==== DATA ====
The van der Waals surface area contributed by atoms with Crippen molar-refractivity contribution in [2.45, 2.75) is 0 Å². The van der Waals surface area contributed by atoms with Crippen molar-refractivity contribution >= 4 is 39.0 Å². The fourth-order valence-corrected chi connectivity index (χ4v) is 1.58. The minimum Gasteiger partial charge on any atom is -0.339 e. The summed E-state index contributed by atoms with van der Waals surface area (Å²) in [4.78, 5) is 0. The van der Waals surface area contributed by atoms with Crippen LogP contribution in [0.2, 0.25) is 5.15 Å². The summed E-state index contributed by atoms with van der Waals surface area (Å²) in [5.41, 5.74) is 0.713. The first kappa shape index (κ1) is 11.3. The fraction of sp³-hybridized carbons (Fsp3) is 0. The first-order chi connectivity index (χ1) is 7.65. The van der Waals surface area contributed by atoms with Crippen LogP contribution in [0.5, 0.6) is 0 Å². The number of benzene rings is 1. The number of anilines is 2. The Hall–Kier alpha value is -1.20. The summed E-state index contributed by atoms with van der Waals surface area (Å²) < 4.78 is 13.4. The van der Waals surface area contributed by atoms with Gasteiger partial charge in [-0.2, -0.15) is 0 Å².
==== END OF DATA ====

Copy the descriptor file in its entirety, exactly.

The van der Waals surface area contributed by atoms with Crippen molar-refractivity contribution in [2.45, 2.75) is 0 Å². The van der Waals surface area contributed by atoms with Crippen molar-refractivity contribution >= 4 is 39.0 Å². The fourth-order valence-corrected chi connectivity index (χ4v) is 1.58. The minimum Gasteiger partial charge on any atom is -0.339 e. The summed E-state index contributed by atoms with van der Waals surface area (Å²) in [4.78, 5) is 0. The van der Waals surface area contributed by atoms with Crippen LogP contribution in [0.2, 0.25) is 5.15 Å². The summed E-state index contributed by atoms with van der Waals surface area (Å²) in [5.41, 5.74) is 0.713. The first kappa shape index (κ1) is 11.3. The fraction of sp³-hybridized carbons (Fsp3) is 0. The first-order chi connectivity index (χ1) is 7.65. The van der Waals surface area contributed by atoms with Crippen LogP contribution in [0.5, 0.6) is 0 Å². The number of benzene rings is 1. The number of anilines is 2. The Hall–Kier alpha value is -1.20. The summed E-state index contributed by atoms with van der Waals surface area (Å²) < 4.78 is 13.4. The van der Waals surface area contributed by atoms with Gasteiger partial charge in [-0.2, -0.15) is 0 Å².